Lundquist College of Business Sparks Start-up Culture

Today, as Svendsen works on his biochemistry PhD at the Phil and Penny Knight Campus for Accelerating Scientific Impact, he’s also working on a patent for Hydroject, his innovative drug delivery system that could revolutionize antibiotics.

This article was fist published in Oregon Quarterly on April 3, 2024. 

When Justin Svendsen signed up for last year’s Oregon Innovation Challenge, he didn’t have an idea for a new business. The University of Oregon graduate student just wanted to learn about entrepreneurship in theory.

The Lundquist College of Business competition for student entrepreneurs quickly helped him put theory into practice. By thinking about a gap in the marketplace that he could address, Svendsen was able to isolate his idea, develop a market plan, and divide his aspirations into achievable milestones.

Today, as Svendsen works on his biochemistry PhD at the Phil and Penny Knight Campus for Accelerating Scientific Impact, he’s also working on a patent for Hydroject, his innovative drug delivery system that could revolutionize antibiotics.

For coaching and inspiration along his journey from science to start-up, Svendsen credits Jeff Sorensen, director of the Lundquist Center for Entrepreneurship. 

Says Svendsen: “I didn’t have the idea for Hydroject until Sorensen inspired me to think about how I could apply my background in science to create something novel.”

Starting a new venture is daunting, says Sorensen. But it’s the first step that matters most—not the destination.

“We want to see more shots on goal from across the university,” he says. “We’re here to help launch new products, services, and organizations. Many of those won’t become sustainable, but you’ll learn more by taking a shot than if you never try.”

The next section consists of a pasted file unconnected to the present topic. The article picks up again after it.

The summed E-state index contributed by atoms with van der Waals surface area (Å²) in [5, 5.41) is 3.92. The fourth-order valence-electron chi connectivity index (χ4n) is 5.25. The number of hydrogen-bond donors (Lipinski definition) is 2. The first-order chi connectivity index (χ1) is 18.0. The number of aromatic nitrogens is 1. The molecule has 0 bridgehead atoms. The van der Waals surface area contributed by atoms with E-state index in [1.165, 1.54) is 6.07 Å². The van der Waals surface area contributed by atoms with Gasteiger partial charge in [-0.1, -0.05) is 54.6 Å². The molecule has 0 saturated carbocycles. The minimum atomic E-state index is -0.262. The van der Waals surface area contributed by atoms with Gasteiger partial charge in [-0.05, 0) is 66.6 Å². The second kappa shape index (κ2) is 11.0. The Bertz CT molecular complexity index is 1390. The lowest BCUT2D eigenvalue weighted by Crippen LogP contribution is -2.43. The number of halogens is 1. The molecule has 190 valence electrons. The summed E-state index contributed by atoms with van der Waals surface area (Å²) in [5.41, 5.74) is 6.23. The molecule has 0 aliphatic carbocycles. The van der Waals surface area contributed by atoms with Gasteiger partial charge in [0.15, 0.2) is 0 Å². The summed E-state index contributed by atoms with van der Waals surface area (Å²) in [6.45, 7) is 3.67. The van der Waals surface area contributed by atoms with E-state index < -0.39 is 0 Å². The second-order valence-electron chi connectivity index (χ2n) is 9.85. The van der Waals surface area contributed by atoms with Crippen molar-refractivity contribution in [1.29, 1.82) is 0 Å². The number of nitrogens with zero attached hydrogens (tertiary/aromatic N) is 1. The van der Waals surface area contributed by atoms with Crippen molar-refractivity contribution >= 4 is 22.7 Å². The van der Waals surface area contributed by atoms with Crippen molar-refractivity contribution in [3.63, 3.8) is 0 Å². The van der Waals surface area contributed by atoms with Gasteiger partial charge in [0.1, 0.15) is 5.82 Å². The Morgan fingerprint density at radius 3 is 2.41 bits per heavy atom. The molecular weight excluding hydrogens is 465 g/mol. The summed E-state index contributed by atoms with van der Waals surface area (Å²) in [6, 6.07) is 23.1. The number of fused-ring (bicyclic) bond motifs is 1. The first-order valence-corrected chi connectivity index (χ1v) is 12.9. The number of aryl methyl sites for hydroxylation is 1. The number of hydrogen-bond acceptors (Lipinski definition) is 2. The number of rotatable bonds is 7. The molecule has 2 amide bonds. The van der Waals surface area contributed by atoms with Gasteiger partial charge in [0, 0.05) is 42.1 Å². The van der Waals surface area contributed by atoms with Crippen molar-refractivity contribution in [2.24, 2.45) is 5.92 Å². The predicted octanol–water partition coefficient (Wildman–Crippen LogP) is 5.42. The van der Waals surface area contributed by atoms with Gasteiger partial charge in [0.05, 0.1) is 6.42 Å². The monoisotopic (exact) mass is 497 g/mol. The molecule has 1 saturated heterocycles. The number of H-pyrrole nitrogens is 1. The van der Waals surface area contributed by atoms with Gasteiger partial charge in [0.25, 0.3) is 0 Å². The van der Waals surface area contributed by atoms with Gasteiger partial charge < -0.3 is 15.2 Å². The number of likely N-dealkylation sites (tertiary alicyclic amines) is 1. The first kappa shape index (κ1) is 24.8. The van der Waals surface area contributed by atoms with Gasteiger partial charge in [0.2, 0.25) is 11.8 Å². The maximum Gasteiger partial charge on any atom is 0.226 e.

More students and faculty members are giving their ideas a shot, thanks to a start-up ecosystem centered in the Lundquist College. This support network provides education, mentorship, and community for entrepreneurs from all disciplines. And donors are stepping up to keep the flywheels humming.

Recent leadership gifts from the Cameron family, Nancy and Dave Petrone, David Stern, and other UO donors have boosted joint initiatives that unite the Lundquist College and Knight Campus around innovation. Their contributions will support faculty, student awards, and new entrepreneurs in residence.

The demand for these resources will likely increase along with the number of UO student and faculty start-ups created through the Oregon Innovation Challenge. 

Sorensen launched the challenge shortly after starting at the Lundquist College in fall 2022. It’s quickly become the primary platform for inspiring and supporting student-led innovation.

“We want to see more shots on goal from across the university. We’re here to help launch new products, services, and organizations.”

—Jeff Sorensen

Having an entrepreneurial spirit is crucial for career readiness, regardless of your major or professional aspirations, says Bruce Blonigen, Edward Maletis Dean in the Lundquist College of Business. He adds that the college serves many different kinds of ventures and emphasizes collaboration.

“It’s not Shark Tank,” Blonigen says. “We’re working together and supporting each other. Being an entrepreneur can be lonely. We’ll meet you where you are and help you push your ideas toward something viable in the marketplace.”